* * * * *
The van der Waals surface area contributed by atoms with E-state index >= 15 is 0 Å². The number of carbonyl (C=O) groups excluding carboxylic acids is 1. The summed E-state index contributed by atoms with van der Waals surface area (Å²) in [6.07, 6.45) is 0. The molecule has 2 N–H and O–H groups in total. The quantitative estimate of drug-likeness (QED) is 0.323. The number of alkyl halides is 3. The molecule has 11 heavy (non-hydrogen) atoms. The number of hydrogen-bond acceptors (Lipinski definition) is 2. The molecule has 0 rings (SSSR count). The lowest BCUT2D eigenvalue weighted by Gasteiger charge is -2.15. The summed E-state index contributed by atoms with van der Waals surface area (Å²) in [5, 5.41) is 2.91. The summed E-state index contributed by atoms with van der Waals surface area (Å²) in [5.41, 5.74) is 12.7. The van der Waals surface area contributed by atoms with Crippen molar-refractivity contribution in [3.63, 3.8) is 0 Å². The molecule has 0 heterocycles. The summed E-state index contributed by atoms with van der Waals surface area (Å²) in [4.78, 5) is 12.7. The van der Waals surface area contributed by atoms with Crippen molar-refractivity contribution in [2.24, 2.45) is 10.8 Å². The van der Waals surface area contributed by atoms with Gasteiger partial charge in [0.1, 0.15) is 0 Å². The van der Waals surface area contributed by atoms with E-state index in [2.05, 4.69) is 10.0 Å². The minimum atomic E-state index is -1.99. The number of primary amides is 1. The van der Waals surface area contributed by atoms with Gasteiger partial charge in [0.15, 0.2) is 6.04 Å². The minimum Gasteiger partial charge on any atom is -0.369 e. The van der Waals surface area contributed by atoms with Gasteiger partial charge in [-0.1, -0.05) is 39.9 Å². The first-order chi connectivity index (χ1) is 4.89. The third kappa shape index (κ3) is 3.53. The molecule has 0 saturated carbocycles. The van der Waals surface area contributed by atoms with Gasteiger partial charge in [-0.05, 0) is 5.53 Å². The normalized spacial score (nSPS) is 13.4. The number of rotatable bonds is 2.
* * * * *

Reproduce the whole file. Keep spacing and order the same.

The van der Waals surface area contributed by atoms with E-state index >= 15 is 0 Å². The number of carbonyl (C=O) groups excluding carboxylic acids is 1. The summed E-state index contributed by atoms with van der Waals surface area (Å²) in [6.07, 6.45) is 0. The molecule has 2 N–H and O–H groups in total. The quantitative estimate of drug-likeness (QED) is 0.323. The number of alkyl halides is 3. The molecule has 11 heavy (non-hydrogen) atoms. The number of hydrogen-bond acceptors (Lipinski definition) is 2. The molecule has 0 rings (SSSR count). The lowest BCUT2D eigenvalue weighted by Gasteiger charge is -2.15. The summed E-state index contributed by atoms with van der Waals surface area (Å²) in [5, 5.41) is 2.91. The summed E-state index contributed by atoms with van der Waals surface area (Å²) in [5.41, 5.74) is 12.7. The van der Waals surface area contributed by atoms with Crippen molar-refractivity contribution in [3.63, 3.8) is 0 Å². The molecule has 0 heterocycles. The summed E-state index contributed by atoms with van der Waals surface area (Å²) in [4.78, 5) is 12.7. The van der Waals surface area contributed by atoms with Crippen molar-refractivity contribution in [2.24, 2.45) is 10.8 Å². The van der Waals surface area contributed by atoms with Gasteiger partial charge in [0.1, 0.15) is 0 Å². The van der Waals surface area contributed by atoms with E-state index in [2.05, 4.69) is 10.0 Å². The minimum atomic E-state index is -1.99. The number of primary amides is 1. The van der Waals surface area contributed by atoms with Gasteiger partial charge in [0.15, 0.2) is 6.04 Å². The minimum Gasteiger partial charge on any atom is -0.369 e. The van der Waals surface area contributed by atoms with Gasteiger partial charge in [-0.1, -0.05) is 39.9 Å². The first-order chi connectivity index (χ1) is 4.89. The third kappa shape index (κ3) is 3.53. The molecule has 0 saturated carbocycles. The van der Waals surface area contributed by atoms with Gasteiger partial charge in [-0.05, 0) is 5.53 Å². The normalized spacial score (nSPS) is 13.4. The number of rotatable bonds is 2.